Strikes have been in the news recently, as more workers have had enough of being exploited but powerful private equity investors continue to display characteristics of greedy predators intent on sucking the life out of America’s economy.
Nearly 10,000 Fred Meyers and QFC workers went on strike Friday morning demanding better pay and benefits from Oregon’s largest grocery chain store.
A week before Christmas, union workers at Erie Strayer that had been on strike for more than two months, will be back to work on Monday. Local 851 Ironworkers and United Steel Workers Local 31-99 walked off the job on October 4th after negotiations broke down as they were fighting for fair wages and benefits.
“This win is a testament to the power of worker solidarity and that the best protection and future for workers everywhere is with a union contract made for workers and by workers,” said .
Three coffee shops in Massachusetts have recognized a union of workers that is affiliated with New England Joint Board UNITE HERE, the collective bargaining agent representing people employed in the textile, garment, manufacturing, warehousing, laundry, human service, and hospitality industries in New England and New York.
“We carry the tradition of organizing workers in traditionally low-wage industries, bringing them and their families into well-paying middle-class jobs,” said a union spokesperson. “Our members work in cafeterias, factories, retail stores, distribution centers, industrial laundries, offices, group homes, casinos, and mills. We are proud of our heritage and of our current status as an evolving union fighting for the rights of all workers.”
In coastal Orange County, south of Los Angeles, 400 sanitation workers went on strike on December 9 against Republic Services, the second-largest waste management firm in the US. The workers, members of International Brotherhood of Teamsters (IBT) Local 396, had voted by a large majority in favor of a strike on November 23.
Kellogg Company announced that it has reached a tentative agreement for a five-year labor contract with the Bakery, Confectionary, Tobacco Workers and Grain Millers International Union and the four local unions representing 1,400 employees at its U.S. cereal plants in Battle Creek, Mich., Lancaster, Penn., Memphis, Tenn. and Omaha, Neb.
Kellogg’s workers, who have been on strike since their contract expired on Oct. 5, at a rally in Michigan criticized the deal and suggested that the strike could last even longer.
“It’s a Trojan horse that’s been given to us that’s going to allow us to basically harm ourselves down the road,” said Trevor Bidelman, a mechanical technician at the Battle Creek plant and the president of the local union. Union members will vote over the next few days. Results are expected Tuesday.
As an Alabama coal miners’ strike neared its eight-month mark, a Tuscaloosa County judge took the unusual step of prohibiting union workers from picketing outside their employer’s properties. The order was a rare incursion by a local court into a private-sector strike—an activity protected under federal labor law for nearly a century.
The United Mine Workers of America, which represents workers at Warrior Met Coal Inc., called the move unconstitutional, saying it violated their federal rights in addition to the First Amendment.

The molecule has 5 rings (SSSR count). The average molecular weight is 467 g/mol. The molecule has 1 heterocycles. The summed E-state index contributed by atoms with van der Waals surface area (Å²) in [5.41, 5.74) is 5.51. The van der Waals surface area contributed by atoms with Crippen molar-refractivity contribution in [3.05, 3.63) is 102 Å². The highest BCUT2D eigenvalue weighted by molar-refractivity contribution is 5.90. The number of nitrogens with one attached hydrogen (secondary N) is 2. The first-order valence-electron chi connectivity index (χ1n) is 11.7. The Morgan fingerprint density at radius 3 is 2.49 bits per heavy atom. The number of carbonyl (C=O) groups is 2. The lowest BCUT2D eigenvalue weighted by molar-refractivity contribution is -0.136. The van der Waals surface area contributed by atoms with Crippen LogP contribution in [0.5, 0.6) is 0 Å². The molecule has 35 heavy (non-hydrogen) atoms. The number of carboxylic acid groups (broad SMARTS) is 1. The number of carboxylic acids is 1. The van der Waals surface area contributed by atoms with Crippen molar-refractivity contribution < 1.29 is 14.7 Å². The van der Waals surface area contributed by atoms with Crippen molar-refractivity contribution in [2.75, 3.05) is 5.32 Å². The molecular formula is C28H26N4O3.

The temporary restraining order “continues the State of Alabama’s assault on the rights and freedoms of working families that has been the government’s hallmark during this strike,” said United Mine Workers of America (UMWA) International President Cecil E. Roberts.
The 261-day labor action by Alabama’s Warrior Met Coal is the longest strike in the history of Alabama.
U.S. Sens. Elizabeth Warren and Sherrod Brown recently called for the company to begin meaningful negotiations and return workers’ pay and benefits, but greed is running rampant.
Liz Shuler, president of AFL-CIO, explained that in 2015 the Alabama mine’s former owner, Water Energy filed for bankruptcy and a group of private equity firms, led by New York-based Apollo Global Management, bought the Alabama mine.
Those private equity investors extracted hundreds of millions of dollars in special cash dividends and sold their shares to public multinational investment management corporations like BlackRock, which now owns 13 percent of the company’s stock.
“Consider for a moment that the Wall Street bankers who are calling the shots at Warrior Met took $1.4 billion in workers’ concessions out of Alabama communities and sent it up to New York to line their pockets,” said Roberts. “And then sucked another $750 million from the company’s revenues almost immediately after Warrior Met emerged from bankruptcy.”
“Consider also that for the last several months, Alabama State Police have been working on the public’s dime to escort out-of-state strikebreakers who have been brought in to take Alabama taxpayers’ jobs,” said Roberts. “Where is the sense in that? We have seen no protest or investigation by our state’s leaders about this clear misuse of taxpayer dollars.”
Employers faced with a strike, or a possible strike,
While the world and the global economy continue to struggle with the COVID-19 pandemic, private equity firms have taken advantage of the flood of cheap debt to buy companies at a record pace and bleed debt-funded profits from companies they currently own.
“In the first half of 2021, private equity firms had their busiest six months ever, announcing 6,300 deals worth $513 billion,” Baker said. “These private equity firms have no shortage of resources. Former Apollo CEO Leon Black made at least $225 million last year and has a net worth of more than $10 billion. Black stepped down earlier this year after an investigation found that he’d paid $158 million in fees to Jeffrey Epstein.”